Canetti wanted none of this. The disrespect of tradition and people of which Broch accuses him is real, and the urge to destruction persists from Auto-da-Fe, his novel of a bookish man and his plebeian housekeeper, who destroy each other, to Earwitness, a collection of heartless character studies. His description of “The Home-biter” is clinical:

The home-biter has an ingratiating manner and knows how to form new friendships. He is especially popular with ladies whose hands he kisses. Never getting too close for comfort, he bows, takes the hand like a precious object, and brings it the long way to his lips.

The entomologist’s detachment that Canetti displays distinguishes the book from similar efforts like Thomas Bernhard’s The Voice Imitator, but its consistent deployment across Canetti’s books makes his focus on the “masses” seem less like a psychological approach that would yield insights for the individual than a coldly utilitarian tactic. When Canetti did address the issues of the new “masses,” he did not take any steps to humanizing them. The tyrant at the end of Crowds and Power is as much a monster as any character he had conceived of. Sympathy is noticeably absent from the book, his major excursion into “sociology.” The book is strongest when describing the movements of the masses; it is weakest on attempting to give concrete evidence on how these assemblages form. Canetti resorts to folk legends and indigenous histories, but he lacks the ability to discriminate between, say, a matrimonial link, a blood link, and a legal link. It makes for a book unlike any other in sociology, but the problem you’re left with at the end is very different than the one Canetti wants to point out. Canetti tries to illuminate the movement of associative groups with an eye towards exerting more rational control over them. But the omission of the differentiation of individualistic motives makes the book feel like an erector set.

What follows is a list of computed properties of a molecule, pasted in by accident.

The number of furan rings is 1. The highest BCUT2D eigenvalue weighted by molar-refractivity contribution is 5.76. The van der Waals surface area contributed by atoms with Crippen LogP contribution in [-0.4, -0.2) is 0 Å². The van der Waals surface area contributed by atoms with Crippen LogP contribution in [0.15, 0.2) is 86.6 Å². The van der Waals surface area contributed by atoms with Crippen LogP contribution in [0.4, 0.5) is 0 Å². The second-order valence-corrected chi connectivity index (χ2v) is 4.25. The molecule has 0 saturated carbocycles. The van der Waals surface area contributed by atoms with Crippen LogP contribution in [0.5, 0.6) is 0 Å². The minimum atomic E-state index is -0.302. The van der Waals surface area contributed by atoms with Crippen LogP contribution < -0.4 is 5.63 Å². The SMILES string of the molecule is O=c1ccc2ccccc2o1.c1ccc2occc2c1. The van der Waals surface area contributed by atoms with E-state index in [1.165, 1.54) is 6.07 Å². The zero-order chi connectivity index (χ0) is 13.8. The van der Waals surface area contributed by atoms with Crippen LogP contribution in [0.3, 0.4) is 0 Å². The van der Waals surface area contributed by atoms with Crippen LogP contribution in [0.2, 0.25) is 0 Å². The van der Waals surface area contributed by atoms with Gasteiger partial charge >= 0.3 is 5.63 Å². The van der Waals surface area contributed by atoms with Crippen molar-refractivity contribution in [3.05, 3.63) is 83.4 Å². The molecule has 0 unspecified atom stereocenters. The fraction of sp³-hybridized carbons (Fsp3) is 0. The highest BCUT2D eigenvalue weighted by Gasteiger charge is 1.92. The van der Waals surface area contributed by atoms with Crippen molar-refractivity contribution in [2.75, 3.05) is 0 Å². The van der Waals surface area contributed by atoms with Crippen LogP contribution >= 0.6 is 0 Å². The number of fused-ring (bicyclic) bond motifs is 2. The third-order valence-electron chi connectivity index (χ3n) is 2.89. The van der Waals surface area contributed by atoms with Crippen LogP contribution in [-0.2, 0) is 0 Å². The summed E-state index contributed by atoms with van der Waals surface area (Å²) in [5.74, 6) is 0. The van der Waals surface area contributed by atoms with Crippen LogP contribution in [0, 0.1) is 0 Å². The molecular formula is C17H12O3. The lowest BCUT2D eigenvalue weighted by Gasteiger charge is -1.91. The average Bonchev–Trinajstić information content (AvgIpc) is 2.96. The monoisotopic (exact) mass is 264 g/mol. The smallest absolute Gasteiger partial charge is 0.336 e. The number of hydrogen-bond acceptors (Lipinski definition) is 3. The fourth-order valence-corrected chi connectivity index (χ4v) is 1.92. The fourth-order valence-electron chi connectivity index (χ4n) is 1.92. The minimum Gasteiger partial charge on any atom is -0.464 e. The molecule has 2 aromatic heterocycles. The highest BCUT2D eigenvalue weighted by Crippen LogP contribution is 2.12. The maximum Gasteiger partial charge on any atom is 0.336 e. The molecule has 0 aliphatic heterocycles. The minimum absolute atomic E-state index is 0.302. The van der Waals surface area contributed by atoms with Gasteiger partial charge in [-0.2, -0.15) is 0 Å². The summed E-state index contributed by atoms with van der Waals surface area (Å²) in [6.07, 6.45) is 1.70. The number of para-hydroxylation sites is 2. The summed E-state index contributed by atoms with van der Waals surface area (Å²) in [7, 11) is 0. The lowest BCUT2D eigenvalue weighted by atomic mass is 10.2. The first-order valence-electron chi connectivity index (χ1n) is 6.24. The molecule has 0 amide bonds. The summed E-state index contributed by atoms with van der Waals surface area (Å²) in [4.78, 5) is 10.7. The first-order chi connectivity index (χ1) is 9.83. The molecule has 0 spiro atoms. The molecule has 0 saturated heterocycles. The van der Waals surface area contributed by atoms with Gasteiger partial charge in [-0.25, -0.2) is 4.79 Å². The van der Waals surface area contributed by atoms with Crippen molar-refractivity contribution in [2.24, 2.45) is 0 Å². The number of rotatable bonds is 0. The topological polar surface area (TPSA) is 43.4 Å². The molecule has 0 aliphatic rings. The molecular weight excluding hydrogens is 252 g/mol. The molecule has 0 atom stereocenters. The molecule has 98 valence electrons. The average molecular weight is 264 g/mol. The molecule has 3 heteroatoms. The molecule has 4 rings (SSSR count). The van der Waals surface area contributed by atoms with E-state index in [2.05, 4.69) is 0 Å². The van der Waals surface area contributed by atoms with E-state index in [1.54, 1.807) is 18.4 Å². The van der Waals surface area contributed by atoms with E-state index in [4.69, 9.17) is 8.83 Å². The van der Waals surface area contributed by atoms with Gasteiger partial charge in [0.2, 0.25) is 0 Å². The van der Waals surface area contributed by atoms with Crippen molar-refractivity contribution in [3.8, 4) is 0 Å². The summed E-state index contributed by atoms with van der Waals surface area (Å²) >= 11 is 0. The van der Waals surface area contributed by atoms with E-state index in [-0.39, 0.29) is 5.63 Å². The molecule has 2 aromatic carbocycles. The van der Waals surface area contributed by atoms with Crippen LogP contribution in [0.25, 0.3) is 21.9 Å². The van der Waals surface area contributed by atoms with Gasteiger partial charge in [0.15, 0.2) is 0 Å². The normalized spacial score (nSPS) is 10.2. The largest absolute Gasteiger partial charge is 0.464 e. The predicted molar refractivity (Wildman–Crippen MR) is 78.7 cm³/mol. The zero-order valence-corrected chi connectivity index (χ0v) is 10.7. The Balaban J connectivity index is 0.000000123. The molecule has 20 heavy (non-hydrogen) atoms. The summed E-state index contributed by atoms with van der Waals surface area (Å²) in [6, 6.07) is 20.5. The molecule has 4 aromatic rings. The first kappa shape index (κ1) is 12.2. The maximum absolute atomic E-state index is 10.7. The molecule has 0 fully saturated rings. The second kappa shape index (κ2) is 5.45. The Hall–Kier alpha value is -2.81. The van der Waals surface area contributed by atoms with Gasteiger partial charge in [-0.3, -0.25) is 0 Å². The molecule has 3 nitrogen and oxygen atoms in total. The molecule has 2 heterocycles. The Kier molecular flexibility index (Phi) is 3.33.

My interest in Canetti goes way back, and my attitude towards him has worsened as I’ve grown more mistrustful of those who would separate themselves from society in order to dissect it. Canetti is more skilled at it than any of Colin Wilson’s children, and the backwards-focused Broch may have been more scared than most by what Canetti represented, but damned if Broch’s accusation, even when tweaked by Canetti, doesn’t ring true. It’s melodramatic to see him as a anti-life force, as his young lover Iris Murdoch evidently did, but it probably took someone of Murdoch’s strength to reject his ethos as completely as she did, both personally and in her writing.

Would You Call Edsger Dijkstra “Popular”?

Paul Ford discusses the nameless obscurity of software designers, and some exceptions to the rule: